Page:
Church to decide cathedral's fate in September

1:13 pm on 22 May 2017

The Anglican Church has announced it will decide the fate of the Christ Church cathedral, in what appears to be a snub to a government working party.

Christchurch cathedral.

The Christ Church cathedral in 2015. Photo: RNZ / Alexander Robertson

In a surprise move, the Church yesterday announced members of Canterbury's synod would now decide the cathedral's future at its meeting in September.

The government-appointed working party's report had been trying to decided the fate of the building and its report, which is due out shortly, is expected to support restoring the cathedral.

For six years the Christ Church cathedral has sat decaying and neglected in the Square, a tall wooden fence shielding the damaged building from public view. Exposed to the elements, the rats and pigeons have free entry.

Now, the Christchurch bishop, Victoria Matthews, said after much thought and prayer she'd decided it was for those representing the entire Anglican diocese of Canterbury to decide the cathedral's future.

"As the Christ Church Cathedral is a church building above all else, and a place of worship, the decision on its future should be made by the members of the Synod comprising the gathered clergy and laity of the Diocese who will be using the cathedral forever," she said.

Restore Christ Church Cathedral Group spokesman Mark Belton said the Church's announcement was sad, disappointing and a delay tactic.

"It transfers the responsibility from the Church Property Trust, possibly because the bishop, she may not have been confident, that the Church Property Trust were going to back her preference - which is obvious - for a new cathedral," he said.

Christchurch MP and the Minister responsible for Supporting Greater Christchurch Regeneration, Nicky Wagner, said she was also disappointed, but the decision reflected the deep divisions within the church.

"The Church has made a decision that they can't support the working decision, that they can't find agreement within the Church and so they're looking to synod, which is a wider grouping, to make that decision for them," she said.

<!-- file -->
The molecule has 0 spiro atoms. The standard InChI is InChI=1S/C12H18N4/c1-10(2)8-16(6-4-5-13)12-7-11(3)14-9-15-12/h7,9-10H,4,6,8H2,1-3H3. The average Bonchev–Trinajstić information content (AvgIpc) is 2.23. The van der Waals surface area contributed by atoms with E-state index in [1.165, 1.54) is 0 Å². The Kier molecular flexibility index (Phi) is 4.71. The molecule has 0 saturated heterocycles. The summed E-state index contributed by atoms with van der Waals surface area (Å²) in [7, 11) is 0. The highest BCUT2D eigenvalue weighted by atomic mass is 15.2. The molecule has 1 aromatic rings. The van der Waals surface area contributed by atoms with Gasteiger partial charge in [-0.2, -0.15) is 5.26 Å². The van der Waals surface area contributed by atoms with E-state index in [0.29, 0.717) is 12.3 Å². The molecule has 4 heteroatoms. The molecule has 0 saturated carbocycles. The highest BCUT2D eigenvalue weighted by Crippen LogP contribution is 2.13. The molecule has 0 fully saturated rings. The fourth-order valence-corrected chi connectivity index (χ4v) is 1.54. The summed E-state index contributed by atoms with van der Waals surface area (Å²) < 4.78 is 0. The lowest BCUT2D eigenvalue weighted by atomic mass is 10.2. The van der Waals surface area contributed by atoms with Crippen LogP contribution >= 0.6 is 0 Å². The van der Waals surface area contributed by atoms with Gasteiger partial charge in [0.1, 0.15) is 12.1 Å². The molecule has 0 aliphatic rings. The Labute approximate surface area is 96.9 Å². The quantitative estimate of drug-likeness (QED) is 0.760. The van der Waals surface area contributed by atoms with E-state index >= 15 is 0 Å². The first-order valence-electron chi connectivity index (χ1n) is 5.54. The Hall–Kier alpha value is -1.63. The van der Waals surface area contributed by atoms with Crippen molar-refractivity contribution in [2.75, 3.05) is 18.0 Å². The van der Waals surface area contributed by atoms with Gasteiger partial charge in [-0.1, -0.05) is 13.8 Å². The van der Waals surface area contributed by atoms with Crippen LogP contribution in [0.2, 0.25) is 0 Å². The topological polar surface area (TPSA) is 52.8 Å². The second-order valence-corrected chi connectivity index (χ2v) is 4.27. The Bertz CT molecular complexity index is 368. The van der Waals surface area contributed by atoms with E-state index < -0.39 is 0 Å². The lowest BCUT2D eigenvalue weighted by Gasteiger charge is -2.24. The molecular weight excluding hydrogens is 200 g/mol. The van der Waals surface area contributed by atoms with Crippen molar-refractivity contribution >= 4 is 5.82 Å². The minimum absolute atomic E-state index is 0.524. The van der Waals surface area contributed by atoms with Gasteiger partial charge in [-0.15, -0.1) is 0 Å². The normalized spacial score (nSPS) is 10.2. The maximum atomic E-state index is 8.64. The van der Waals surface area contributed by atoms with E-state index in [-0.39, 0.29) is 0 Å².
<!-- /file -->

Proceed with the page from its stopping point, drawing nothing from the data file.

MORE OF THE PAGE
In her statement, Bishop Matthews said people were still divided on whether to reinstate the cathedral or build a new contemporary cathedral.

But she said the Church would only go ahead with restoring the existing building if it didn't leave it in debt.

Both sides agreed that restoring the cathedral would cost about $100 million.

Where they differed was over long-term costs, with the Church saying it was looking at a shortfall of $56m, but supporters putting it at $26m.

To try to break the deadlock, 11 months ago a government-appointed working group met for the first time.

Ms Wagner said the group has reached a conclusion, but would not say what it was, or when the report would be released.

The Labour Party's Canterbury spokesperson, Megan Woods, said $500,000 of taxpayer money was spent on the working group - yet there was still no resolution.

"The government put a huge amount of faith in the working groups to come to a resolution and to hear that we're not even going to have that until this year really is just beyond the pale."

Ms Woods said people in Christchurch were frustrated by the lack of progress.

Mark Belton said he knew what had been decided, although the detail of how it would be done was yet to come out.

"There were five people on that working group. Two were from silver society ... and two were from the Church Property Trust and there was an independent chairperson.

"It fully supported re-establishment of the cathedral, which is code for restoration.

"Their report was released to the Church Property Trust and to the government and it hasn't been released yet to the public, but I understand it will be released in June."

When synod members last considered the issue in 2013, they voted for a new cathedral.

But Mr Belton warned if they voted that way again, they would struggle to get resource consent. He pointed to attempts to alter the Canterbury museum and arts centre which failed in the Environment Court.

"In terms of heritage standing and the fact it's now been proven it can be fully restored, there's no way that consent can be assumed ... and in fact it's far more likely that it would be declined," he said.